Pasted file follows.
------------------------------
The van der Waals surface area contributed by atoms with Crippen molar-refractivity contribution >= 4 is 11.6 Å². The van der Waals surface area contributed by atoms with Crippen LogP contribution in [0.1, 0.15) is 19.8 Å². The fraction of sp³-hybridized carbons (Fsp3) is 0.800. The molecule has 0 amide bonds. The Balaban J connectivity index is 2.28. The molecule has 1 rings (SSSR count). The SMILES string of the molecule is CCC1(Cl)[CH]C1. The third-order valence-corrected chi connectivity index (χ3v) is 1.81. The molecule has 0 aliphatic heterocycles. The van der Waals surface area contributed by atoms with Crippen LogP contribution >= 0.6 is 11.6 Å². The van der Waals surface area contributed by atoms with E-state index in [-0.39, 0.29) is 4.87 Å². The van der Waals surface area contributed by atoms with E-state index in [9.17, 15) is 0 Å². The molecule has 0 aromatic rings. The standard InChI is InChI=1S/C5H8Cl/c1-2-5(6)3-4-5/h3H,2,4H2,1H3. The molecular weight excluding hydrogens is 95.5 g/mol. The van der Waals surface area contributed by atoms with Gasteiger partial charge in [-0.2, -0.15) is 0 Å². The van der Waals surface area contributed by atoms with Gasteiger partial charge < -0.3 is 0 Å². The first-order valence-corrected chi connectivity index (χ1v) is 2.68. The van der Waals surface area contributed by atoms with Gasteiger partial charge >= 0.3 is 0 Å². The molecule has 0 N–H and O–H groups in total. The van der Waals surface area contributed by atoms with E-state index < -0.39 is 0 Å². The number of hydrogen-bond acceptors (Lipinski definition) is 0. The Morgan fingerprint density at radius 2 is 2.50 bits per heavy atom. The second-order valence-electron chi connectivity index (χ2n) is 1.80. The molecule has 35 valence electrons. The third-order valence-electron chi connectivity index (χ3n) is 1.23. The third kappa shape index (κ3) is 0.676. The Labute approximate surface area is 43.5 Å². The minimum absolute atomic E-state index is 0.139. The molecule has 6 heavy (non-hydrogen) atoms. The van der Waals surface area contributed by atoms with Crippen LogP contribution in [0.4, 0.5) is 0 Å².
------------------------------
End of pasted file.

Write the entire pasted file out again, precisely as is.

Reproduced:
The van der Waals surface area contributed by atoms with Crippen molar-refractivity contribution >= 4 is 11.6 Å². The van der Waals surface area contributed by atoms with Crippen LogP contribution in [0.1, 0.15) is 19.8 Å². The fraction of sp³-hybridized carbons (Fsp3) is 0.800. The molecule has 0 amide bonds. The Balaban J connectivity index is 2.28. The molecule has 1 rings (SSSR count). The SMILES string of the molecule is CCC1(Cl)[CH]C1. The third-order valence-corrected chi connectivity index (χ3v) is 1.81. The molecule has 0 aliphatic heterocycles. The van der Waals surface area contributed by atoms with Crippen LogP contribution >= 0.6 is 11.6 Å². The van der Waals surface area contributed by atoms with E-state index in [-0.39, 0.29) is 4.87 Å². The van der Waals surface area contributed by atoms with E-state index in [9.17, 15) is 0 Å². The molecule has 0 aromatic rings. The standard InChI is InChI=1S/C5H8Cl/c1-2-5(6)3-4-5/h3H,2,4H2,1H3. The molecular weight excluding hydrogens is 95.5 g/mol. The van der Waals surface area contributed by atoms with Gasteiger partial charge in [-0.2, -0.15) is 0 Å². The van der Waals surface area contributed by atoms with Gasteiger partial charge < -0.3 is 0 Å². The first-order valence-corrected chi connectivity index (χ1v) is 2.68. The van der Waals surface area contributed by atoms with Gasteiger partial charge >= 0.3 is 0 Å². The molecule has 0 N–H and O–H groups in total. The van der Waals surface area contributed by atoms with E-state index < -0.39 is 0 Å². The number of hydrogen-bond acceptors (Lipinski definition) is 0. The Morgan fingerprint density at radius 2 is 2.50 bits per heavy atom. The second-order valence-electron chi connectivity index (χ2n) is 1.80. The molecule has 35 valence electrons. The third-order valence-electron chi connectivity index (χ3n) is 1.23. The third kappa shape index (κ3) is 0.676. The Labute approximate surface area is 43.5 Å². The minimum absolute atomic E-state index is 0.139. The molecule has 6 heavy (non-hydrogen) atoms. The van der Waals surface area contributed by atoms with Crippen LogP contribution in [0.4, 0.5) is 0 Å².